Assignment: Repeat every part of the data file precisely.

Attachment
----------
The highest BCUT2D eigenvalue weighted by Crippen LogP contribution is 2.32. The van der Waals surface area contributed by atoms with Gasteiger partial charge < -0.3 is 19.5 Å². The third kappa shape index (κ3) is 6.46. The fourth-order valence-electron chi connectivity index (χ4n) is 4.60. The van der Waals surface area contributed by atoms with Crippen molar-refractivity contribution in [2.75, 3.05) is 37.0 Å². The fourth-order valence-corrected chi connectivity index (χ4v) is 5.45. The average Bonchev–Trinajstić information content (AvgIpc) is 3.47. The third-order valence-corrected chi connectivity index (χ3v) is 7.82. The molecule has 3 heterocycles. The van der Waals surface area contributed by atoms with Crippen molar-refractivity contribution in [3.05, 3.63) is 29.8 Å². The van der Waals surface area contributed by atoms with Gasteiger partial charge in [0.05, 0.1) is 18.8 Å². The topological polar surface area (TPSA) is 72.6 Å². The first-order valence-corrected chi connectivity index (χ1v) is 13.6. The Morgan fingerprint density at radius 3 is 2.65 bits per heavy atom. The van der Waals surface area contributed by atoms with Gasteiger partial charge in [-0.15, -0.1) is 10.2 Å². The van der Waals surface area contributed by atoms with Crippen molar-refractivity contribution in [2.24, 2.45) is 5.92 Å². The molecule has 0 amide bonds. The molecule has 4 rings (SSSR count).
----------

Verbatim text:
The highest BCUT2D eigenvalue weighted by Crippen LogP contribution is 2.32. The van der Waals surface area contributed by atoms with Gasteiger partial charge < -0.3 is 19.5 Å². The third kappa shape index (κ3) is 6.46. The fourth-order valence-electron chi connectivity index (χ4n) is 4.60. The van der Waals surface area contributed by atoms with Crippen molar-refractivity contribution in [2.75, 3.05) is 37.0 Å². The fourth-order valence-corrected chi connectivity index (χ4v) is 5.45. The average Bonchev–Trinajstić information content (AvgIpc) is 3.47. The third-order valence-corrected chi connectivity index (χ3v) is 7.82. The molecule has 3 heterocycles. The van der Waals surface area contributed by atoms with Crippen molar-refractivity contribution in [3.05, 3.63) is 29.8 Å². The van der Waals surface area contributed by atoms with Gasteiger partial charge in [0.05, 0.1) is 18.8 Å². The topological polar surface area (TPSA) is 72.6 Å². The first-order valence-corrected chi connectivity index (χ1v) is 13.6. The Morgan fingerprint density at radius 3 is 2.65 bits per heavy atom. The van der Waals surface area contributed by atoms with Gasteiger partial charge in [-0.15, -0.1) is 10.2 Å². The van der Waals surface area contributed by atoms with Crippen molar-refractivity contribution in [2.24, 2.45) is 5.92 Å². The molecule has 0 amide bonds. The molecule has 4 rings (SSSR count).